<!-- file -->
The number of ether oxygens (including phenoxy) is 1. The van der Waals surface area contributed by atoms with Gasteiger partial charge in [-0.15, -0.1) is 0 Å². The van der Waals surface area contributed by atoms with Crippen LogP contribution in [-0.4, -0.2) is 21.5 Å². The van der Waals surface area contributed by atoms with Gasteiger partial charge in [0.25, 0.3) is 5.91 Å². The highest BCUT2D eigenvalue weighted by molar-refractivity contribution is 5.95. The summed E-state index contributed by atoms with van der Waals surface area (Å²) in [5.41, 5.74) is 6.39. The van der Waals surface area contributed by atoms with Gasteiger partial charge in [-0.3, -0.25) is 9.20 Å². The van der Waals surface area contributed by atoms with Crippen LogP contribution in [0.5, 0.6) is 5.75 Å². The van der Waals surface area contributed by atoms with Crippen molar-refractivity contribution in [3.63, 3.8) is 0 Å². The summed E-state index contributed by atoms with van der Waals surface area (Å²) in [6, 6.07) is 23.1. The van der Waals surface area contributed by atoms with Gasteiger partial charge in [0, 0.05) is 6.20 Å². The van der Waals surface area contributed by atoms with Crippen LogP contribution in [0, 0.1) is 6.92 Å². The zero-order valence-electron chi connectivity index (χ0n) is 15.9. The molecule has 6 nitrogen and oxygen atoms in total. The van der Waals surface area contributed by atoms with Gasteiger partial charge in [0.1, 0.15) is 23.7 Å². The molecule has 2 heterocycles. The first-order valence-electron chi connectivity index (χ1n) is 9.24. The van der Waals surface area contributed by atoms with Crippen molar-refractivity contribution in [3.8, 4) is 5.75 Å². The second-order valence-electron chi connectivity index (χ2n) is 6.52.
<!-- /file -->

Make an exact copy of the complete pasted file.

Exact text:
The number of ether oxygens (including phenoxy) is 1. The van der Waals surface area contributed by atoms with Gasteiger partial charge in [-0.15, -0.1) is 0 Å². The van der Waals surface area contributed by atoms with Crippen LogP contribution in [-0.4, -0.2) is 21.5 Å². The van der Waals surface area contributed by atoms with Gasteiger partial charge in [0.25, 0.3) is 5.91 Å². The highest BCUT2D eigenvalue weighted by molar-refractivity contribution is 5.95. The summed E-state index contributed by atoms with van der Waals surface area (Å²) in [5.41, 5.74) is 6.39. The van der Waals surface area contributed by atoms with Gasteiger partial charge in [-0.3, -0.25) is 9.20 Å². The van der Waals surface area contributed by atoms with Crippen LogP contribution in [0.5, 0.6) is 5.75 Å². The van der Waals surface area contributed by atoms with Crippen molar-refractivity contribution in [3.63, 3.8) is 0 Å². The summed E-state index contributed by atoms with van der Waals surface area (Å²) in [6, 6.07) is 23.1. The van der Waals surface area contributed by atoms with Gasteiger partial charge in [0, 0.05) is 6.20 Å². The van der Waals surface area contributed by atoms with Crippen LogP contribution in [0, 0.1) is 6.92 Å². The zero-order valence-electron chi connectivity index (χ0n) is 15.9. The molecule has 6 nitrogen and oxygen atoms in total. The van der Waals surface area contributed by atoms with Gasteiger partial charge in [0.1, 0.15) is 23.7 Å². The molecule has 2 heterocycles. The first-order valence-electron chi connectivity index (χ1n) is 9.24. The van der Waals surface area contributed by atoms with Crippen molar-refractivity contribution in [3.8, 4) is 5.75 Å². The second-order valence-electron chi connectivity index (χ2n) is 6.52.